As a response to a both (i) a stronger oil-price environment and just as importantly (ii) a more reliably stronger oil-price environment, we believe a steeper increase is likely in US onshore rig activity in 2017 than we previously assumed. While our previous assumption (+5 rigs per week) have proven too aggressive relative to the recent slow-down, a resumption of this rate of increase now appears likely at some point. In our revised base-case scenario, we assume that additions currently running at +10 per month double to +20 per month from December 2016 through June 2017 and then level out. We also assume that rig productivity growth slows almost to a plateau instead of rising along the current trajectory as the effect of high-grading reverses.
The cumulative contribution of maintaining a larger number of active rigs over a longer period of time turns into a much larger effect in 2018 than 2017. The result is that while we would see only a 60 kb/d increase in 2017 average production (from US tight oil decline of -357 kb/d to -297 kb/d) we would expect a much more significant 459 kb/d increase in 2018 average production (from US tight oil growth of +200 kb/d to +659 kb/d).
After including our assumptions for other US production After adding growth in NGLs (+240 kb/d) and the Gulf of Mexico (+90 kb/d) this still leaves headline US liquids production roughly flat in 2017 (-30 kb/d), and up +750 kb/d in 2018. The summarized inputs and resulting production forecasts are seen in Figure 6 to Figure 9.
…Notwithstanding large swings in the inventory error term, the broad decline in US onshore tight oil production has largely progressed according to expectations, and could rise substantially under the high rig ramp scenario which we assume as a consequence of tighter fundamentals post-OPEC, Figure 28. Given that rigs were added at a faster-than-expected rate for most of July and August, Figure 29, and considering that we expect US Gulf of Mexico offshore production to grow by 90 kb/d in 2017, we now believe that US overall crude production may be bottoming over the course of the fourth quarter and that it will begin to show consistent growth in Q1. Given the progression of oil prices, we believe rig counts may now stabilize and show some bias towards small declines over the balance of the year, in response to the previously established 2-3 month lag to the oil price. In the US onshore tight oil sector, the overwhelming dominance of the Permian Region in terms of rig additions (accounting for 68% of additions since June) means that we expect Permian Basin production to exceed combined tight oil production from all other regions by April 2017.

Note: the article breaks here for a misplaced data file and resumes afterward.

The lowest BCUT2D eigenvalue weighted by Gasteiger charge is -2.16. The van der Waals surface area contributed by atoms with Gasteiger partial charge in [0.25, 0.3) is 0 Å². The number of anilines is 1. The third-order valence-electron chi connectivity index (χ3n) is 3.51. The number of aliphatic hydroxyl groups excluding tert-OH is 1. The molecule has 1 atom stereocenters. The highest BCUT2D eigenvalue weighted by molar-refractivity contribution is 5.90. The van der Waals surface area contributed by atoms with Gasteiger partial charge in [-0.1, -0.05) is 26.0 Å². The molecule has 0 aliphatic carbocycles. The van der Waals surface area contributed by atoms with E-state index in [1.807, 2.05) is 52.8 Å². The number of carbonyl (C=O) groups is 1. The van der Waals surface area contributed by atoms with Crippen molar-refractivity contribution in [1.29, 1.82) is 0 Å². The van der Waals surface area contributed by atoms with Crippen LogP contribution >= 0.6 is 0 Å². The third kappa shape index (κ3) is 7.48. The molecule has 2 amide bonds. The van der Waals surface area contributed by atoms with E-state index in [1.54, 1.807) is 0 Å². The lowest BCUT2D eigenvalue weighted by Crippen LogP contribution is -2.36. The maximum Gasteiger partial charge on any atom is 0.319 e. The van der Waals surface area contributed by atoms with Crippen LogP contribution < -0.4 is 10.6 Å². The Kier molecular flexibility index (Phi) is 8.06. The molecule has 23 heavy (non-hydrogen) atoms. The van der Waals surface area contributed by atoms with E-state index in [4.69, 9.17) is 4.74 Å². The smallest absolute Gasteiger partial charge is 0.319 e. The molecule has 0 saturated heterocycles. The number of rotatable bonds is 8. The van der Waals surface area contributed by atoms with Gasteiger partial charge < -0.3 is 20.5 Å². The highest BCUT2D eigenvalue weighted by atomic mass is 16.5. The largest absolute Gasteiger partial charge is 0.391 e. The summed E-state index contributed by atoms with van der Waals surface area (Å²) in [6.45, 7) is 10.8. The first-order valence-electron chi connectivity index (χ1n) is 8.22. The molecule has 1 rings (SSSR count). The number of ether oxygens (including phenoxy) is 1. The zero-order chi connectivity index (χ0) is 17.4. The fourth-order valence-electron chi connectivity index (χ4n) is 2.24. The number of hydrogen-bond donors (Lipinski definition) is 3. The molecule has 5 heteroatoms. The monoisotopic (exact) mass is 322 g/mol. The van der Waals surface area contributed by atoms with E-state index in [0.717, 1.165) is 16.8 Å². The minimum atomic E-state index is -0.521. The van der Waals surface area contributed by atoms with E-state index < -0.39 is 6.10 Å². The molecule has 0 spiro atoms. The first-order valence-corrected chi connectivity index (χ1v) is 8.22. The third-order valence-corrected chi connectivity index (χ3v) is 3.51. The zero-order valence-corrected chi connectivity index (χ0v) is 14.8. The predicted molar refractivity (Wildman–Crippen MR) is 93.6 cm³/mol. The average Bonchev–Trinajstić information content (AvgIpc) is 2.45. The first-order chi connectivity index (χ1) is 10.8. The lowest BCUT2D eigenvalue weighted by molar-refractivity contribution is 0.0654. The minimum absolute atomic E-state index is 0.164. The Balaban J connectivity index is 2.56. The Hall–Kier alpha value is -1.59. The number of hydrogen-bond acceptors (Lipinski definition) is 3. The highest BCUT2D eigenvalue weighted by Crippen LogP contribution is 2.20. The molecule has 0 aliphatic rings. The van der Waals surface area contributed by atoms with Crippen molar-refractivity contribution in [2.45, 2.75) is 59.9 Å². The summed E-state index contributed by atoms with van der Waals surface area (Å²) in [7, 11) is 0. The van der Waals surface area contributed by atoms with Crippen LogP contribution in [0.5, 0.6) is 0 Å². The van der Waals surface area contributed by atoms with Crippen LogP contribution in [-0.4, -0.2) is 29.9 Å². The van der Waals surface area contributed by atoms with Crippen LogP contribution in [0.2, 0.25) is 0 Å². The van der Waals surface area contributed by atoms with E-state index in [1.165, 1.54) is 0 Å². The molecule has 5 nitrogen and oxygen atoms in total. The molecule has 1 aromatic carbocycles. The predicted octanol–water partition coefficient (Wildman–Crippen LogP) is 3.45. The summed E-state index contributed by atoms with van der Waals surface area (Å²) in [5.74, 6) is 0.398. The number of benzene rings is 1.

Last year’s prospects for US onshore cost deflation have largely been realized. In September 2015, we stated that 32% of 2016 US tight oil assets by volume would breakeven (yielding 10% IRR) based on a -15% deflation assumption and the Cal-16 strip at USD49/bbl, while 83% of 2016 volume would breakeven at the same level on a -30% deflation assumption. Today, we revisit these metrics and see that 69% of US onshore oil-only assets totaling 36.6 bn bbl in remaining liquids reserves would be economic at or below WTI USD 49/bbl, Figure 30, suggesting that more than 15% and closer to 30% cost deflation has been achieved relative to the 2014 benchmark.
This is highly amusing stuff. If you combine the Deutsche forecast US turnaround with a rebounding Libya and Nigeria you get nearly 2mmb/d more oil versus a 0.2-0.7mmbb/d OPEC cut for 2017.
I wonder when markets will wake up!